Adolescents with poorer mental health may have increased chances of vision concerns. Photo: Bruce Dixon/Unsplash. 

Researchers recently conducted an analysis of survey results describing the prevalence of vision concerns among US adolescents and the association of time spent worrying about eyesight with physical and mental health. Their study, published in the American Journal of Ophthalmology, concluded that female, low-income and uninsured adolescents living in the United States are more likely to report worrying about their vision and often have uncorrected or undercorrected refractive errors.

The cross-sectional study included 3,100 participants from the 2005-2008 National Health and Nutrition Examination Survey (mean age: 15.5, 49% female). Vision concerns were identified by a survey question of time spent worrying about eyesight. Recent poor physical and mental health was defined as at least one day of poor health within the last month.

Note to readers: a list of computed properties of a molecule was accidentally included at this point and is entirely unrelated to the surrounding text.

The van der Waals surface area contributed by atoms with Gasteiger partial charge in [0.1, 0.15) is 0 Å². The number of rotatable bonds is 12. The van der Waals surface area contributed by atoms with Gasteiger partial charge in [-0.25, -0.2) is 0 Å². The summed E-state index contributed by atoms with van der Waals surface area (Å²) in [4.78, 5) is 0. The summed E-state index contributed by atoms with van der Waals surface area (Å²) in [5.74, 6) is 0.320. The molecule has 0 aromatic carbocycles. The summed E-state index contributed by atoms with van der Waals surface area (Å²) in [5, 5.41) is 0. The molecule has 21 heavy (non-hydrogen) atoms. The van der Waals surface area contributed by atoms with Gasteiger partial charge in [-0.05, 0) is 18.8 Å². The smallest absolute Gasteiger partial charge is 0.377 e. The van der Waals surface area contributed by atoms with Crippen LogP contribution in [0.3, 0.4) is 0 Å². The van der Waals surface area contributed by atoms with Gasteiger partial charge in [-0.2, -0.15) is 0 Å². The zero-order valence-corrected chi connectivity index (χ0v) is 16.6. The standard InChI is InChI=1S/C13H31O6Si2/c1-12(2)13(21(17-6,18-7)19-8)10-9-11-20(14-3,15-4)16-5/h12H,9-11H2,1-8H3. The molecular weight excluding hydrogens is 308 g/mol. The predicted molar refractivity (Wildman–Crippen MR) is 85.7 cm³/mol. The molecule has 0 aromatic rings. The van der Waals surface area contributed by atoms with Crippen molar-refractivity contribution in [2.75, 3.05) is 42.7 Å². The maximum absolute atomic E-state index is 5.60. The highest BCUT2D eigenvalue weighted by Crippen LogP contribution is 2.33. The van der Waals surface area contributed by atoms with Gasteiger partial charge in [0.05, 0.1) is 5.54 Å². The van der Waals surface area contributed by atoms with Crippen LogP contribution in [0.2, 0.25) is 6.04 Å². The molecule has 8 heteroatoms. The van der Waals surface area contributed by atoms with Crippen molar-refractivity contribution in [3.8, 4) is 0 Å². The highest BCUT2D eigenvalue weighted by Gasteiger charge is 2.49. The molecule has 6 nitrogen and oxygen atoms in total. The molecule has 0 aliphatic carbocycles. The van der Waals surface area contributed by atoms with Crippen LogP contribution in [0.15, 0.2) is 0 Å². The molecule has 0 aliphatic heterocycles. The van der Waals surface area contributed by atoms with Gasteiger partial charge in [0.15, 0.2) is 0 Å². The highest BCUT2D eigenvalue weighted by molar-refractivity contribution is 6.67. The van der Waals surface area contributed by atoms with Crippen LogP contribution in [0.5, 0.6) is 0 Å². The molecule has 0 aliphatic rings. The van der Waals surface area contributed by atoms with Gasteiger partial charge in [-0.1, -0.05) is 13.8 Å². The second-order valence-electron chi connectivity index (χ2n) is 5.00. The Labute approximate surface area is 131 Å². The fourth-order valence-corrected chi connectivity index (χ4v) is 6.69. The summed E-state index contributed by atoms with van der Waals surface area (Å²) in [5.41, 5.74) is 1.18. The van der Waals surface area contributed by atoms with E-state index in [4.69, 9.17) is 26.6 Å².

Vision concerns were expressed by 24% (n=865) of adolescents. Vision concerns were more prevalent among females (29% vs. 19%), low-income (30% vs. 23%) and uninsured (31% vs. 22%) adolescents. Participants worried about their eyesight were more likely to have undercorrected refractive error (OR: 2.07). Poor recent mental health (OR: 1.30), but not physical health (OR: 1.00), was associated with adolescent vision concerns.

“This study highlights the need for a greater understanding of the relationship between vision concerns and mental health in adolescents,” the study authors wrote in their paper. “The ability of improved access to refractive correction to reduce the amount of time adolescents spend worrying about their vision and the potential impact of such interventions on mental well-being, especially among children from low-income households, deserves further investigation.”

Teebagy S, Jastrzembski BG, Oke I. The association of vision concerns with the physical and mental well-being of adolescents in the United States. Am J Ophthalmol. June 8, 2023. [Epub ahead of print].